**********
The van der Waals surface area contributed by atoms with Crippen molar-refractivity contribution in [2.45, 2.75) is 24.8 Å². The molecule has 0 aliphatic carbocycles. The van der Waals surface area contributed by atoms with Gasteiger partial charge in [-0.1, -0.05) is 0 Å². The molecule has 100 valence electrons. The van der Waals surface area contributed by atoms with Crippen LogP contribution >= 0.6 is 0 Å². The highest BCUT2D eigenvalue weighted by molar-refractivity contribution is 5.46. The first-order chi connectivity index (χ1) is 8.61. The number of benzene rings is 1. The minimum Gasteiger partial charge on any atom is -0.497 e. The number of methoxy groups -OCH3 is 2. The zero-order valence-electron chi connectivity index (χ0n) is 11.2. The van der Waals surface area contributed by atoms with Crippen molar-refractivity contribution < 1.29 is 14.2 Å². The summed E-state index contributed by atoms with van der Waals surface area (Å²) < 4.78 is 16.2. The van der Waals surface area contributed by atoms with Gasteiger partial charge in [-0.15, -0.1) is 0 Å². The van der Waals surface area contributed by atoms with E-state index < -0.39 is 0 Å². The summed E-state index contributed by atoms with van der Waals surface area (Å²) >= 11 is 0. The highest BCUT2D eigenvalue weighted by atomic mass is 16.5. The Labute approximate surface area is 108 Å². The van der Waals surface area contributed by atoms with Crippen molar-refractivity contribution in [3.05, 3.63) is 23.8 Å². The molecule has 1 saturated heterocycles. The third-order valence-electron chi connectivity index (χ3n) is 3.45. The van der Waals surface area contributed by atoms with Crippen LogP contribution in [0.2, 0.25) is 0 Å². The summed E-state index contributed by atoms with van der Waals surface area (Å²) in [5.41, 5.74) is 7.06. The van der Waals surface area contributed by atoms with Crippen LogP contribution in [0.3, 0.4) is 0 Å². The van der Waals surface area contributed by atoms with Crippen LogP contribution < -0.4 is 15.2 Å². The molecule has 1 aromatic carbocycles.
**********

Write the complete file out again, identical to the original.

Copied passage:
The van der Waals surface area contributed by atoms with Crippen molar-refractivity contribution in [2.45, 2.75) is 24.8 Å². The molecule has 0 aliphatic carbocycles. The van der Waals surface area contributed by atoms with Gasteiger partial charge in [-0.1, -0.05) is 0 Å². The molecule has 100 valence electrons. The van der Waals surface area contributed by atoms with Crippen LogP contribution >= 0.6 is 0 Å². The highest BCUT2D eigenvalue weighted by molar-refractivity contribution is 5.46. The first-order chi connectivity index (χ1) is 8.61. The number of benzene rings is 1. The minimum Gasteiger partial charge on any atom is -0.497 e. The number of methoxy groups -OCH3 is 2. The zero-order valence-electron chi connectivity index (χ0n) is 11.2. The van der Waals surface area contributed by atoms with Crippen molar-refractivity contribution < 1.29 is 14.2 Å². The summed E-state index contributed by atoms with van der Waals surface area (Å²) < 4.78 is 16.2. The van der Waals surface area contributed by atoms with Gasteiger partial charge in [-0.15, -0.1) is 0 Å². The van der Waals surface area contributed by atoms with E-state index < -0.39 is 0 Å². The summed E-state index contributed by atoms with van der Waals surface area (Å²) >= 11 is 0. The highest BCUT2D eigenvalue weighted by atomic mass is 16.5. The Labute approximate surface area is 108 Å². The van der Waals surface area contributed by atoms with Crippen molar-refractivity contribution in [3.05, 3.63) is 23.8 Å². The molecule has 1 saturated heterocycles. The third-order valence-electron chi connectivity index (χ3n) is 3.45. The van der Waals surface area contributed by atoms with Crippen LogP contribution in [0.2, 0.25) is 0 Å². The summed E-state index contributed by atoms with van der Waals surface area (Å²) in [5.41, 5.74) is 7.06. The van der Waals surface area contributed by atoms with Crippen LogP contribution in [0.3, 0.4) is 0 Å². The van der Waals surface area contributed by atoms with Crippen LogP contribution < -0.4 is 15.2 Å². The molecule has 1 aromatic carbocycles.